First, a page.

The Dorak Affair: A Movie

James Mellaart, the excavator of Çatalhöyük, is a Dutchman of Scots descent. His surname is a version of Maclarty, a sub-branch of the MacDonalds of the Isles; the family fled Scotland in the 17th century. Mellaart was educated in Holland during World War Two but, in 1944, having turned eighteen and therefore become eligible for call up by the Nazis, he went to the Swiss Consul for help. The Consul found him a job in Leiden, mending pots in the Egyptology department. His tertiary studies took place in London after the war; then, in 1951, he won a scholarship to the British Institute in Ankara.

Mellaart spent his Turkish summers hiking Anatolia looking for ancient mounds, hoping to prove that the fabled Sea People had been based on the shores of Asia Minor. His first significant discovery was the Neolithic site near Hacilar, which he found by tracing local gossip to a coffee house where he met a chauffer by the name of Şevket Çetinkaya who took him to his house and showed him two strangely decorated pots. Şevket later became a millionaire by trading in Turkish antiquities.

In the summer of 1958, Mellaart was on a train going to the ancient Mediterranean port of Izmir to complete a survey of potential sites there, when, in an empty compartment, he was joined by an attractive young woman. On her wrist was a solid gold bracelet of ancient design - the kind of thing that had thus far only been found at Troy. Mellaart asked to have a closer look at it, the two fell into conversation and the young woman, whose name was Anna Papastrati, invited him to her home to see more ancient artefacts.

They crossed the harbour by ferry at night, then Mellaart spent three or four days at her house, not going out once, making detailed sketches of a range of objects there: goddess statues decorated with gold and silver ornaments, jewelled bracelets, ceremonial axe heads and sceptres in marble, lapis lazuli, obsidian, amber and gold, a woven rug upon which a king had lain, a dozen or so swords and daggers: the contents of two royal tombs found on a hill near Dorak, on the shores of Lake Apolyont, south of the Sea of Marmara and excavated between 1919 and 1922 during the Turko-Greek war.

One find dated the hoard: fragments of a sheet of gold which had once covered a wooden throne. The hieroglyphs upon it identified the throne as a gift from the Pharaoh Sahure, who ruled between 2487 and 2475 BC. This seemed to prove that the Yortan culture, a neighbour of Troy, to which the tombs belonged, had been in contact with the Egypt of the Third Millennium.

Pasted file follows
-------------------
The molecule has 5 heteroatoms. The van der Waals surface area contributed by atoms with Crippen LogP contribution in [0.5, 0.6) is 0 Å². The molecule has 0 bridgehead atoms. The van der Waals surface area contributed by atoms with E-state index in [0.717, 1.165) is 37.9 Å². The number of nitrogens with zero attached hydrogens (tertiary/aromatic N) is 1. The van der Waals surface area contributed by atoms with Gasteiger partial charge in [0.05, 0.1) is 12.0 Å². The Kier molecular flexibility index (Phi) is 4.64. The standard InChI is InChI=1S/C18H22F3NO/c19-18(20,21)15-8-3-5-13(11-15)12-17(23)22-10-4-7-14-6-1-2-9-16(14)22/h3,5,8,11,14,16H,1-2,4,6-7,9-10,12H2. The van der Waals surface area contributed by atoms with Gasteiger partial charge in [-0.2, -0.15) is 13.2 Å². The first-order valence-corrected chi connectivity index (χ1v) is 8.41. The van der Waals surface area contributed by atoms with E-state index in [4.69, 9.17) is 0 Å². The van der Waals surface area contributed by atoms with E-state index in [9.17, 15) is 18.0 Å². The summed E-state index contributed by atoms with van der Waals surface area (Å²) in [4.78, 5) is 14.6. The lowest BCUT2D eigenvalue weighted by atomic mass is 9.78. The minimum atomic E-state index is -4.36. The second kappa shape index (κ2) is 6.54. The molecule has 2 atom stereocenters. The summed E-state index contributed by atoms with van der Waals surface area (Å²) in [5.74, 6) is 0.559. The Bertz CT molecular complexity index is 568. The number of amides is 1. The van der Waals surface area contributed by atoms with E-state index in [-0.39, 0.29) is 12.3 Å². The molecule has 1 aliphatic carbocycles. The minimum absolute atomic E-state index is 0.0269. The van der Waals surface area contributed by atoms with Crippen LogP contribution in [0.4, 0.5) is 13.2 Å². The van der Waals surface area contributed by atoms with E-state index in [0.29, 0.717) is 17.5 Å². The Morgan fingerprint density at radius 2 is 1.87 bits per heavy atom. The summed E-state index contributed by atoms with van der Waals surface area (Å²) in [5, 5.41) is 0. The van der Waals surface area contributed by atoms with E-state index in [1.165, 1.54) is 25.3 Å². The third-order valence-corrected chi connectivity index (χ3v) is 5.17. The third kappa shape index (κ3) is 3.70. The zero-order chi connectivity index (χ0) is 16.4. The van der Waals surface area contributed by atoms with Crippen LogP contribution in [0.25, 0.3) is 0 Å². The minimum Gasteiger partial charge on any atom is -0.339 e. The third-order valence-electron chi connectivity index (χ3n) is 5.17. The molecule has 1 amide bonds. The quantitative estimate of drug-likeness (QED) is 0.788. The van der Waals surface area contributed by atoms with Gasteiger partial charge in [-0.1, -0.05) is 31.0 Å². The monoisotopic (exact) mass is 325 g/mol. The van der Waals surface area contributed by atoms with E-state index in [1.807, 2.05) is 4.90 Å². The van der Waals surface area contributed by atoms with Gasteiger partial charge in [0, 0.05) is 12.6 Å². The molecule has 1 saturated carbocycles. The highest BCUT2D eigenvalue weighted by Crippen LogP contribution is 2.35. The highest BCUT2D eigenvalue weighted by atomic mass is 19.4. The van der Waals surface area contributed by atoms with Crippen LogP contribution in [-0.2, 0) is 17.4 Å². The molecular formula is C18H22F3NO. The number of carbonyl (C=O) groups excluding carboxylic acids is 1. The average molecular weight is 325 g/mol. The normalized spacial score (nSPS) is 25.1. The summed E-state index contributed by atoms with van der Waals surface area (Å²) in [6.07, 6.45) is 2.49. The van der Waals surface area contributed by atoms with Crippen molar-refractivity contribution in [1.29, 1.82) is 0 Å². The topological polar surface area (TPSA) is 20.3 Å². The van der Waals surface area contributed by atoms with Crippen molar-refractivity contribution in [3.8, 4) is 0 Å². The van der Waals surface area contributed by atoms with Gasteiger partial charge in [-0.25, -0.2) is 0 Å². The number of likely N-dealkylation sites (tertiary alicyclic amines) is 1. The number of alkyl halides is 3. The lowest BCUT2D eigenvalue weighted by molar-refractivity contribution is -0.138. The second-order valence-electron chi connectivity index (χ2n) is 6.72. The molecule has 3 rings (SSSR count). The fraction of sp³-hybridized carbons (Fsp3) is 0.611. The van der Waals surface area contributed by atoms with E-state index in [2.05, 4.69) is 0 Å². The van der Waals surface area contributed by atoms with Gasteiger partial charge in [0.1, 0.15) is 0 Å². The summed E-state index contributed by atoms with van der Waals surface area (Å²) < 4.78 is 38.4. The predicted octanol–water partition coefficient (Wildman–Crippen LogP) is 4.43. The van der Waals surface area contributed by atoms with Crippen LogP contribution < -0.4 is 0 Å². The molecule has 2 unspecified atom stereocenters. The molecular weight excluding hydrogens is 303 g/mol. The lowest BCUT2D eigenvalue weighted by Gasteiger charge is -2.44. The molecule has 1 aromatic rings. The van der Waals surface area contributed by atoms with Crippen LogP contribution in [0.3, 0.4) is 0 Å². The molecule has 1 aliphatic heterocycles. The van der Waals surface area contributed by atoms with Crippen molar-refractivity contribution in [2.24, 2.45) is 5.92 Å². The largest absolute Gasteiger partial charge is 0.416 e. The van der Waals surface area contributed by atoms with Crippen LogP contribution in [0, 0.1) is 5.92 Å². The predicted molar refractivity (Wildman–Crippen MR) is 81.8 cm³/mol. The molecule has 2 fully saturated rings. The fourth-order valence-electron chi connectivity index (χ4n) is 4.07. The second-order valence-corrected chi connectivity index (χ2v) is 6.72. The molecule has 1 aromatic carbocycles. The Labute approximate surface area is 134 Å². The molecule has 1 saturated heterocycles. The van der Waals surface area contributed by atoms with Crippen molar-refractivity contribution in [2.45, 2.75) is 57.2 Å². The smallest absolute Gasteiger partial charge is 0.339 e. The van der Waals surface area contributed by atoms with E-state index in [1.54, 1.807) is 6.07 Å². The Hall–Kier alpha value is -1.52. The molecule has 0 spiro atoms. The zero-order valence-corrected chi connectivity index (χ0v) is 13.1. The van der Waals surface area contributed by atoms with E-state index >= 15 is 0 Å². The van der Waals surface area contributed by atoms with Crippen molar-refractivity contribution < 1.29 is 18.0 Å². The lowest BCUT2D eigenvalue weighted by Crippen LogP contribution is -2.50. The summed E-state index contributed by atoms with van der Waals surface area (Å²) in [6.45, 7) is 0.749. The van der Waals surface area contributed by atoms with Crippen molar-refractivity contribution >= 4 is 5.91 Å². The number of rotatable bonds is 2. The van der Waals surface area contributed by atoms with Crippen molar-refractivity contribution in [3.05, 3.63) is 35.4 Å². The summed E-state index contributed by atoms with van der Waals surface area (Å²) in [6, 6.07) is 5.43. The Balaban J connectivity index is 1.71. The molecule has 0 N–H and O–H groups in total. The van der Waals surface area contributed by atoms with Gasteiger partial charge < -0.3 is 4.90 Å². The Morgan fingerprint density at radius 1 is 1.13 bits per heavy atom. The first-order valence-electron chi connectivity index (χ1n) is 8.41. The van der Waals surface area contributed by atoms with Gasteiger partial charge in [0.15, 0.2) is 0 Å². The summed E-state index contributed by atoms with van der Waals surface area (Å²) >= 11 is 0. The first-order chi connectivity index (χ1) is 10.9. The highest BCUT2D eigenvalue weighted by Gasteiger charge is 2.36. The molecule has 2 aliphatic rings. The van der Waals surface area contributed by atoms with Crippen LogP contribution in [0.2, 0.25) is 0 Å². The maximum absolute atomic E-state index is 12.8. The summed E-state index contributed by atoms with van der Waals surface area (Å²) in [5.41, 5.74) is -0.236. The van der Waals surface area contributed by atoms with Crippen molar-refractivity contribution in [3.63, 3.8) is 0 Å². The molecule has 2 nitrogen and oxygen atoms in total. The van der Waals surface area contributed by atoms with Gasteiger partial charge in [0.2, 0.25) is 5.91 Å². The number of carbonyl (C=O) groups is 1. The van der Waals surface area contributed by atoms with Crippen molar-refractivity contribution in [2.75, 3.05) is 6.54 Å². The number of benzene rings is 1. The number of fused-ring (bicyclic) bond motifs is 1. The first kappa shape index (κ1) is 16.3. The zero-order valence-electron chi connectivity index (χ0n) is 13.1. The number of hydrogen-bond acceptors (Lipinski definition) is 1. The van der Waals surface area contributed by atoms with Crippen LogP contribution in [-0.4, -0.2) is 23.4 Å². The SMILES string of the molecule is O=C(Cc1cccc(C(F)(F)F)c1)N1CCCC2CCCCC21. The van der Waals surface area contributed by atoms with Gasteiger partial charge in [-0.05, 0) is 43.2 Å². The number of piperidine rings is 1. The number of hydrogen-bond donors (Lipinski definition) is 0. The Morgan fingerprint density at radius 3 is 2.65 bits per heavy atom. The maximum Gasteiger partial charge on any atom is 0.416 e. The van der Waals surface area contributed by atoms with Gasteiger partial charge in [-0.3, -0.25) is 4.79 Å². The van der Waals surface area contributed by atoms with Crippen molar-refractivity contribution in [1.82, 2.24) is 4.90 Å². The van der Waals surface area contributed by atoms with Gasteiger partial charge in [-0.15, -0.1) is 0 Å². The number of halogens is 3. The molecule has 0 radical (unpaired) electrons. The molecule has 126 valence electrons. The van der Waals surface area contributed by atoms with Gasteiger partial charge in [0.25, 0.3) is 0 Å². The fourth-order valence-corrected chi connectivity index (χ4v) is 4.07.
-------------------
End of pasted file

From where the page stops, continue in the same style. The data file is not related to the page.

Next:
Mellaart later wrote a sixty thousand word account of his find and published a summary, with his drawings augmented by another hand, in the Illustrated London News of 29 November, 1959. After a strange hiatus of a couple of years, all hell broke loose among the Turks, who have never forgiven Schliemann for his rape of Troy. Schliemann, a seminal contributor to the genealogy of the swastika as the Nazi symbol, carried away vast amounts of loot in the late 19th century.

When the artefacts Mellaart had drawn could not be found – they have not been seen again from that day to this – he was accused of having aided in their removal out of the country. Further progress of his excavations at Çatalhöyük, discovered soon after the Izmir incident, was impeded in various ways, as were the digs of many other archaeologists working in Turkey in the early to mid 1960s.

Mellaart has always denied any wrong doing and it seems possible, on the basis of the investigation by the two Sunday Times journalists ten years later, that he was in fact used: the hoard probably mixed genuine and fake artefacts, as well as items from different times and places. Anna Papastrati was a honey trap; Mellaart’s role, which he fulfilled to perfection, was to authenticate the treasure for some wealthy, anonymous, overseas buyer who, we must assume, has it still.

Anna Papastrati has never been seen again either; the only family of that name in Izmir were Greek tobacco dealers who lived in the commercial district during the Greek occupation in the early 1920s – at the same time that the items were allegedly recovered from the graves. Nor has the house where she entertained Mellaart been found. Number 217 Kazim Dirik Street is unlocatable because in the ensuing years both the street name and the street numbering have been changed not once, but several times.

There is, however, a letter from Anna Papastrati to Mellaart. It is typewritten, dated 18.10.1958, and reads in full: Dear James, Here is the letter you want so much. As the owner, I authorise you to publish your drawings of the Dorak objects, which you drew in our house. You always were more interested in these old things than in me! Well, there it is. Good luck and goodbye. Love ...

Reading this, it is impossible to disbelieve in the existence of Anna Papastrati, whoever she was; further, it is difficult not to wish to recreate her somehow: in a movie, perhaps, as the young Gina Lollobrigida, with Mellaart played by Peter O’Toole.

1 comment:

mark young said...

What a Turkish delight!